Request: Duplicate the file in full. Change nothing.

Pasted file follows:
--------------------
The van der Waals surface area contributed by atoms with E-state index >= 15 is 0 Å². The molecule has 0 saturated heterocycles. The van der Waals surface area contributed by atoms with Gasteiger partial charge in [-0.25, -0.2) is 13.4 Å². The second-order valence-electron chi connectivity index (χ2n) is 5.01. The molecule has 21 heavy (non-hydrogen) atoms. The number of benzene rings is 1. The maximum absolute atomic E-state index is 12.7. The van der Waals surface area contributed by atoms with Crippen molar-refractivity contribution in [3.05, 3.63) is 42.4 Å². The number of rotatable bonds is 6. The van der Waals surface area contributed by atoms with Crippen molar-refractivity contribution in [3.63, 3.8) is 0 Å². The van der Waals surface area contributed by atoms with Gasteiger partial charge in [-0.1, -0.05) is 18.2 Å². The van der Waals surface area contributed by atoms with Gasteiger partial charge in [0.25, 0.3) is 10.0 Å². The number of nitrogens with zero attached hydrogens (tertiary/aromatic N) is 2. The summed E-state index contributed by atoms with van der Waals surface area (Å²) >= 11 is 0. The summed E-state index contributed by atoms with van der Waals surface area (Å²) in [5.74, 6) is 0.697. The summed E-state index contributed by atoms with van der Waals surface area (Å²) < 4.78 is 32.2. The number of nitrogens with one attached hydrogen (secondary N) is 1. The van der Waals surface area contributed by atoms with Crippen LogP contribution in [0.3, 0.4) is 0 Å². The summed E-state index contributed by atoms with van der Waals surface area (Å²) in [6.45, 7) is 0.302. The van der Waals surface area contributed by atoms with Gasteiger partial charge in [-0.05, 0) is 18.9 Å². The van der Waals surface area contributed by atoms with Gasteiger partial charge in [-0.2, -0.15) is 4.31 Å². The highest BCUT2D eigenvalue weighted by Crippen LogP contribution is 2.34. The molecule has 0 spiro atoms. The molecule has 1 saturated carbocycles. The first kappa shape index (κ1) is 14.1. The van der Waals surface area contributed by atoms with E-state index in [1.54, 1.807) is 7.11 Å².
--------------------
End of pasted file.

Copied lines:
The van der Waals surface area contributed by atoms with E-state index >= 15 is 0 Å². The molecule has 0 saturated heterocycles. The van der Waals surface area contributed by atoms with Gasteiger partial charge in [-0.25, -0.2) is 13.4 Å². The second-order valence-electron chi connectivity index (χ2n) is 5.01. The molecule has 21 heavy (non-hydrogen) atoms. The number of benzene rings is 1. The maximum absolute atomic E-state index is 12.7. The van der Waals surface area contributed by atoms with Crippen molar-refractivity contribution in [3.05, 3.63) is 42.4 Å². The number of rotatable bonds is 6. The van der Waals surface area contributed by atoms with Crippen molar-refractivity contribution in [3.63, 3.8) is 0 Å². The van der Waals surface area contributed by atoms with Gasteiger partial charge in [-0.1, -0.05) is 18.2 Å². The van der Waals surface area contributed by atoms with Gasteiger partial charge in [0.25, 0.3) is 10.0 Å². The number of nitrogens with zero attached hydrogens (tertiary/aromatic N) is 2. The summed E-state index contributed by atoms with van der Waals surface area (Å²) >= 11 is 0. The summed E-state index contributed by atoms with van der Waals surface area (Å²) in [5.74, 6) is 0.697. The summed E-state index contributed by atoms with van der Waals surface area (Å²) < 4.78 is 32.2. The number of nitrogens with one attached hydrogen (secondary N) is 1. The van der Waals surface area contributed by atoms with Crippen LogP contribution in [0.3, 0.4) is 0 Å². The summed E-state index contributed by atoms with van der Waals surface area (Å²) in [6.45, 7) is 0.302. The van der Waals surface area contributed by atoms with Gasteiger partial charge in [-0.05, 0) is 18.9 Å². The van der Waals surface area contributed by atoms with Gasteiger partial charge in [-0.2, -0.15) is 4.31 Å². The highest BCUT2D eigenvalue weighted by Crippen LogP contribution is 2.34. The molecule has 0 spiro atoms. The molecule has 1 saturated carbocycles. The first kappa shape index (κ1) is 14.1. The van der Waals surface area contributed by atoms with E-state index in [1.54, 1.807) is 7.11 Å².